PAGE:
InEnTec Forms Waste-To-Gas Partnership

Renewable energy — By on October 31, 2008 at 10:10 am
2593551667 8ee35cf70c m InEnTec Forms Waste To Gas Partnership
Turn onto Natural Gas

On Monday, October 27, 2008, Bend, Oregon-based InEnTec LLC announced that it has formed a subsidiary company with a Chicago firm, Lakeside Energy LLC, to build waste-to-gas facilities for chemical industry in the United States. The new subsidiary, called InEnTec Chemical LLC, will first construct a facility at Dow Corning‘s Michigan plant that will convert chlorinated chemical waste from the silicon giant into 10 million pounds of reusable chlorine and 11 million British thermal units (BTUs) per hour of synthetic natural gas (also known as SNG, or substitute natural gas). That’s a lot of recycled waste!

InEnTec’s joint venture involves up to $150 million in private investment from Lakeside Energy . Over time, the partners hope that the deal will lead to the construction of as many as 100 new facilities like the one that will be developed at Dow Corning. Just think of all the environmental benefits that will result from making waste-to-gas! Not only will potentially harmful waste products be kept out of landfills and/or away from other disposal facilities, but the creation of millions of units of BTUs from the very products that would otherwise be polluting the earth definitely brightens my day.
Lakeside’s CEO, William Johnson, summarized the beauty of waste-to-gas technology quite simply:
Chemical process industries are recognizing the value of sustainability strategies and are seeking technologies that can minimize their environmental footprint and recover value from their waste streams that historically have been a cost burden to them.
Employing the new technology is not only good for the environment, it will help the economy. 1978369544 d44c1d8d69 m InEnTec Forms Waste To Gas PartnershipInEnTec (formerly Integrated Environmental Technologies LLC) moved its headquarters to Bend, Oregon this year. The company has already hired three new employees as a result of the new waste-to-gaspartnership. InEnTec will continue to hire over the next two years, including the addition of lucrative engineer positions.
InEnTec is leading the way in reducing levels of dangerous and landfill-clogging waste and recycling it into usable, renewable energy. Recently, the company announced a deal to license its Plasma Enhanced Melter (PEM) technology to a firm that will use it to turn municipal waste into ethanol in Reno, Nevada. This will result in the creation of 10.5 million gallons of ethanol per year and – even more astounding – recycling over 90,000 ton of municipal solid waste that would otherwise go into a landfill each year.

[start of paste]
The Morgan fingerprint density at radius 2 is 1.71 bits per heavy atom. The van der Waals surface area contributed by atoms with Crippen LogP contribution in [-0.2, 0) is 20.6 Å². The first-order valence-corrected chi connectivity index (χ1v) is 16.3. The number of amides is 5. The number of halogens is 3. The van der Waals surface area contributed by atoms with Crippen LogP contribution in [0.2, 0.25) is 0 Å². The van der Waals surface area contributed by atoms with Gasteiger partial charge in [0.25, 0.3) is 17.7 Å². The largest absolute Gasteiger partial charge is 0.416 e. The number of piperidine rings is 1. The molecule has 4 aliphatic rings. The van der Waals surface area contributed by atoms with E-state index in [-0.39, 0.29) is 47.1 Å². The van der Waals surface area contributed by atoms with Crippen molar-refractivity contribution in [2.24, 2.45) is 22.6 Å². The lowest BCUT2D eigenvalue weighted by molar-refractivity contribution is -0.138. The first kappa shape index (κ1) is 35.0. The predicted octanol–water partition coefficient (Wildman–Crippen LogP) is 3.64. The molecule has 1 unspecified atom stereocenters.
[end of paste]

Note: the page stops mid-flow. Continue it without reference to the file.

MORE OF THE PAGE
How will you, our reader, be affected by this cutting edge technology? For starters, the conversion of waste-to-gas will allow for less drilling in sensitive environmental areas for “pipeline quality” natural gas. The recycling of dangerous waste products like chlorinated chemical waste into useable products will reduce health risks that may result from burying or otherwise disposing of toxic waste (i.e., leaching into ground water, etc.) Even the Enviromental Protection Agency recognizes SNG as “chemically similar in most respects to natural gas,” and that “It may easily be substituted for, or interchanged with, pipeline quality natural gas.”
We’d like to hear what you have to say about the waste-to-gas joint venture! Please share your thoughts, concerns and comments below.
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  1. Brian Ahern says:

    This technology is all smoke and mirrors. The plasma state reduces molecules to lower energy states. It can never profitably convert waste into clean gas. It violates the second law of thermodynamics. This is a case of using a parlor trick to bilk the unwitting.

    Plasma scientists will do anything to support theri life long interest in a technology with little real world applications.

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